TIRED male drivers are the most likely to be involved in a serious or fatal road accident, according to WA Road Safety Council statistics.
Road Safety Council chairman Iain Cameron said men were "over-represented in fatal and serious injury crash statistics in Western Australia, with 119 males (75 per cent) losing their lives on our roads last year".
"Of those men, 71 died on regional roads," Mr Cameron said.
He said the 2018 preliminary crash statistics revealed that the vast majority of men who lost their lives on regional WA roads died in crashes where investigators detected a risk-taking behaviour was a factor, such as speeding or driving after drinking alcohol.
Other factors, however, contributed to serious accidents.
"The majority of crashes on WA roads, about 7 out of 10, are caused by someone making a simple mistake, perhaps a little tired or fatigued or their minds wander and they fail to pay attention to what is happening on the road," he said.
"Our 2018 preliminary statistics reflect that in regional WA, the breakdown of males and females killed in fatigue and inattention-related crashes was about 50:50.
"Fatigue is a silent killer and there are two key myths about fatigue that need busting to help us be safe, the physical warning signs such as your eyes closing, yawning or your head drooping, come too late, it is the early warning mental signs such as missing a turn off, missing the last song on the radio, or not remembering driving the last few kilometres, that people need to be aware of.
"Fatigue is determined by how long you have been awake, the quality of sleep you get, not just how long you have been driving."
He said shift workers and people with interrupted sleep were at greater risk.
"So, no matter how long you have been driving, the advice is to recognise the early mental signs of fatigue and take regular breaks - grab a coffee, take a walk for a few minutes and if you can, swap drivers before continuing your journey safely," he said.
"A short power nap of up to 10 minutes, safely parked, can help but longer sleeps can bring about greater fatigue risk."
There is a potential link or overlap between fatigue and distraction or inattention crashes as a person tires.
"Distracted driving or inattention is rising as a cause of death and serious injury in WA, with a 70 per cent increase in the number of road deaths linked to inattention crashes last year compared to the previous five years," Mr Cameron said.
Road Safety Council of WA statistics show that the State's road toll is on track to be one of the highest in a decade with 83 deaths recorded from January 1-June 10.
Forty six of those were in regional WA.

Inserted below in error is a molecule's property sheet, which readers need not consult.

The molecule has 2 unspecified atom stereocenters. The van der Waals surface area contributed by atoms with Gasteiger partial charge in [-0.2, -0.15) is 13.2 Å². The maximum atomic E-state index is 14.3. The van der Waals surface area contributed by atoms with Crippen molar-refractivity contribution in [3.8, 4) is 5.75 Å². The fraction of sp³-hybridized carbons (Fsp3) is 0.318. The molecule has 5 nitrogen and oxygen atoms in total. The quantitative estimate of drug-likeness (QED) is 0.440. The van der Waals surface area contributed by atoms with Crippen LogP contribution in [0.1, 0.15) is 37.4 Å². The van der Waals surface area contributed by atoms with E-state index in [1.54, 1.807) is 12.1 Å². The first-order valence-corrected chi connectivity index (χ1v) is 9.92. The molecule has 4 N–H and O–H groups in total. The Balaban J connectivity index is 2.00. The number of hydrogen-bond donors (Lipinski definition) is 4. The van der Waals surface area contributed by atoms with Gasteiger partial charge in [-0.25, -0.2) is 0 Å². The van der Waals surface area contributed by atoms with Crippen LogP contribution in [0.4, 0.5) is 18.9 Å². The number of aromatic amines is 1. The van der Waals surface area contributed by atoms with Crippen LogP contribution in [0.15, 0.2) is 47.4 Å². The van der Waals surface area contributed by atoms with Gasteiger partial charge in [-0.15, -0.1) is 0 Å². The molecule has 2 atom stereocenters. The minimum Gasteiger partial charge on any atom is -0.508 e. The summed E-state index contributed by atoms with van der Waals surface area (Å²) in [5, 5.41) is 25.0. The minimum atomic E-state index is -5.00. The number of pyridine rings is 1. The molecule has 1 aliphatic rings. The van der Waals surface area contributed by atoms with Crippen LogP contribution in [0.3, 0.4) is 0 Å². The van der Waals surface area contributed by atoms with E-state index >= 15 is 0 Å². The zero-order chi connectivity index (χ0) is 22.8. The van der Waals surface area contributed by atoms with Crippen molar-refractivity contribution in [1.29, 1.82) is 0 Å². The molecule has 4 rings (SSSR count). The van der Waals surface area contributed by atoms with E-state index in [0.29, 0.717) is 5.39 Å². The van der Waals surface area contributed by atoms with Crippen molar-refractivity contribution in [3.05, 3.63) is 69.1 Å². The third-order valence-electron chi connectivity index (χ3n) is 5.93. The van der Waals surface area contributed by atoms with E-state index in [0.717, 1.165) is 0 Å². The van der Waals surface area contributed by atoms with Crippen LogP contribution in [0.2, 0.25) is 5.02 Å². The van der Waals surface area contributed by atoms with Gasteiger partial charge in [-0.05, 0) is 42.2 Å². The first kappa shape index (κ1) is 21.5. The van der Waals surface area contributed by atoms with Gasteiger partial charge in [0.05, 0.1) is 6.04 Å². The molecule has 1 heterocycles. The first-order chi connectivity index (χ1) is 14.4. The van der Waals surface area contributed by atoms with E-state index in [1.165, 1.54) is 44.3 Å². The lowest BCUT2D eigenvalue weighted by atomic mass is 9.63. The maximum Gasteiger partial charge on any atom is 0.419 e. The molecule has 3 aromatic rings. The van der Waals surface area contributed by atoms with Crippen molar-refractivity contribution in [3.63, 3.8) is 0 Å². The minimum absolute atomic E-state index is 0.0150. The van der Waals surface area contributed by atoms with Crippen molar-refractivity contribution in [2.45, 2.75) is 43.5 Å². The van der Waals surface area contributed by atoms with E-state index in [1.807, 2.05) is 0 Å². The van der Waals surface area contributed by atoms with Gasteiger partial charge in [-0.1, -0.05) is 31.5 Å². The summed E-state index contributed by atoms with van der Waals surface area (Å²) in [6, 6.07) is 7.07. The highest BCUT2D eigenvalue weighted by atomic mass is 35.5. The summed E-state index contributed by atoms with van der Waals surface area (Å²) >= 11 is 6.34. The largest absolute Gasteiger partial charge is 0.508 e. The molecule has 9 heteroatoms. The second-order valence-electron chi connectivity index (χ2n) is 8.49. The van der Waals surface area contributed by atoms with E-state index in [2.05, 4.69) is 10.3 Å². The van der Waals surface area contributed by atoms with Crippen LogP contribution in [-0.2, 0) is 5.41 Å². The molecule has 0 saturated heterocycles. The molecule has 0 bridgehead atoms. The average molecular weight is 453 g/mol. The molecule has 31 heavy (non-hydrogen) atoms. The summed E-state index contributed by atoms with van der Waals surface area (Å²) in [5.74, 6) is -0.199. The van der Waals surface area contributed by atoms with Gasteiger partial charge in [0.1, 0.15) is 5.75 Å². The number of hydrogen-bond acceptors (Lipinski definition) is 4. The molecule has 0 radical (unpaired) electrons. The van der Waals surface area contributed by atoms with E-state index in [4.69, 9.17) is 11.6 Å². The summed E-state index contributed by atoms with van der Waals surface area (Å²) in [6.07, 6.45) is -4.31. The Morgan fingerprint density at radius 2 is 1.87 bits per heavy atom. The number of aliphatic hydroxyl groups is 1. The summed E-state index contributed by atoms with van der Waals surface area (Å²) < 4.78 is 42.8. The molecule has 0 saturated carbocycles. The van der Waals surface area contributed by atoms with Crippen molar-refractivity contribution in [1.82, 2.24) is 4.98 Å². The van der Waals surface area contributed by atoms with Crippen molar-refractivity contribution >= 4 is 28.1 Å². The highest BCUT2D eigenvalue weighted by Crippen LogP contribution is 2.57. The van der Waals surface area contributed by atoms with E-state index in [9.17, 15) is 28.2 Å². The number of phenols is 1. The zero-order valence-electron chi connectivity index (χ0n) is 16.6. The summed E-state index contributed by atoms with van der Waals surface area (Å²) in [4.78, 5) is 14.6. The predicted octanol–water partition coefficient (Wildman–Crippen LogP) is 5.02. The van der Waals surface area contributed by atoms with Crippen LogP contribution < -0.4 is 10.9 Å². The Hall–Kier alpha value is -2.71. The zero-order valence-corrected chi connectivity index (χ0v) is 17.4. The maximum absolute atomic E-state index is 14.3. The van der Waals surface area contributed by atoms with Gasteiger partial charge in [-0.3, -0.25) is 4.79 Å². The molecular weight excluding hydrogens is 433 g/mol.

That is the highest road toll since 2016 and the second highest in the last decade - so far this year.
A shocking 505 people died on WA roads from 2013 to 2017, with 4147 people killed or seriously injured.
Males represented 55.4pc of the total, with 26.5pc being between the age of 20-29.
Fatigue was a factor in 22.9pc of incidents - though that rose to 31pc in the Wheatbelt and 34pc in the Great Southern.
Speed was a factor in 15.8pc of accidents across the State, although that also rose to 19pc in the Wheatbelt and a massive 68pc on Great Southern roads with a 110 kilometre speed limit.
The Road Safety Council's website explains that "most Australian jurisdictions, including WA, do not formally report statistics for the involvement of fatigue in crashes because of concerns over the valid and reliable measurement of the construct".
"Police who attend crashes often make judgements about fatigue as a contributing factor, as is the case in WA," the council said.
The issue of driver fatigue came to light in recent weeks after Green Shirts Movement WA spokesman Alan Sattler experienced a serious, near fatal crash, after a long day behind the wheel.
On May 24, Mr Sattler, who operates two farms in Beverley and Kellerberrin, had been awake for 19-20 hours and spent a great portion of it running errands for work.
Photos of the incident, which he posted on social media, show that he collided with a tree, writing off his new Toyota Land Cruiser.
Mr Sattler said he didn't remember even being on the road where the accident happened.
"Fatigue is a killer," Mr Sattler said, after four weeks in hospital recovering from broken bones and surgery.
"You just don't know - next thing it's all over."
Mr Sattler is not sure how long he will remain in hospital but is in the recovery process and looking forward to getting back to the farm.
Pastoralists and Graziers Association of WA president Tony Seabrook was shocked to hear of Mr Sattler's accident at the time and said with the lifestyle that farmers lived, it could happen to anyone.
"We are all under pressure (especially during seeding and harvest)," Mr Seabrook said.
"There's not enough staff on the farm and there's so much that needs to get done.
"Sometimes we just need to remind ourselves to back off and look after ourselves because one day it could happen to us."
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